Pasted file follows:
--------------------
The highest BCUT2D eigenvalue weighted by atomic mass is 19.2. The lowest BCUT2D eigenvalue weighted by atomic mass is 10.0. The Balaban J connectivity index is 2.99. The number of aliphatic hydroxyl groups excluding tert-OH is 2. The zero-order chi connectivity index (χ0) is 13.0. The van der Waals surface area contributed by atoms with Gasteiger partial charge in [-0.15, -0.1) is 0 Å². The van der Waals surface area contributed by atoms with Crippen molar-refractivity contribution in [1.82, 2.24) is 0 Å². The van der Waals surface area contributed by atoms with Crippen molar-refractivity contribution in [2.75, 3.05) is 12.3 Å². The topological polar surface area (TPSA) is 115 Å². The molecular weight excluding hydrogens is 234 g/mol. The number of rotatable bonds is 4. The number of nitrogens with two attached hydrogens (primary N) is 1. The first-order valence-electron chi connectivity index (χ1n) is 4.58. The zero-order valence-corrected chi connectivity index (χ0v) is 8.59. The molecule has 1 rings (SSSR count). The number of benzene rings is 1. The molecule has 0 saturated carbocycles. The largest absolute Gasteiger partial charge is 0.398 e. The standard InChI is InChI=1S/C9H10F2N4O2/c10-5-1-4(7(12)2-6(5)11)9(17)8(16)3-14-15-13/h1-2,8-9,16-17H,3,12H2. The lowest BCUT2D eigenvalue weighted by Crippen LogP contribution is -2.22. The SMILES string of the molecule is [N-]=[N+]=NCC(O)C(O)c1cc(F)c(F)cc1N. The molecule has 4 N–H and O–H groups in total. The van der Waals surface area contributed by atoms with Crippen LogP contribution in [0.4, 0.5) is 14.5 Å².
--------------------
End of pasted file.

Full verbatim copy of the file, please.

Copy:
The highest BCUT2D eigenvalue weighted by atomic mass is 19.2. The lowest BCUT2D eigenvalue weighted by atomic mass is 10.0. The Balaban J connectivity index is 2.99. The number of aliphatic hydroxyl groups excluding tert-OH is 2. The zero-order chi connectivity index (χ0) is 13.0. The van der Waals surface area contributed by atoms with Gasteiger partial charge in [-0.15, -0.1) is 0 Å². The van der Waals surface area contributed by atoms with Crippen molar-refractivity contribution in [1.82, 2.24) is 0 Å². The van der Waals surface area contributed by atoms with Crippen molar-refractivity contribution in [2.75, 3.05) is 12.3 Å². The topological polar surface area (TPSA) is 115 Å². The molecular weight excluding hydrogens is 234 g/mol. The number of rotatable bonds is 4. The number of nitrogens with two attached hydrogens (primary N) is 1. The first-order valence-electron chi connectivity index (χ1n) is 4.58. The zero-order valence-corrected chi connectivity index (χ0v) is 8.59. The molecule has 1 rings (SSSR count). The number of benzene rings is 1. The molecule has 0 saturated carbocycles. The largest absolute Gasteiger partial charge is 0.398 e. The standard InChI is InChI=1S/C9H10F2N4O2/c10-5-1-4(7(12)2-6(5)11)9(17)8(16)3-14-15-13/h1-2,8-9,16-17H,3,12H2. The lowest BCUT2D eigenvalue weighted by Crippen LogP contribution is -2.22. The SMILES string of the molecule is [N-]=[N+]=NCC(O)C(O)c1cc(F)c(F)cc1N. The molecule has 4 N–H and O–H groups in total. The van der Waals surface area contributed by atoms with Crippen LogP contribution in [0.4, 0.5) is 14.5 Å².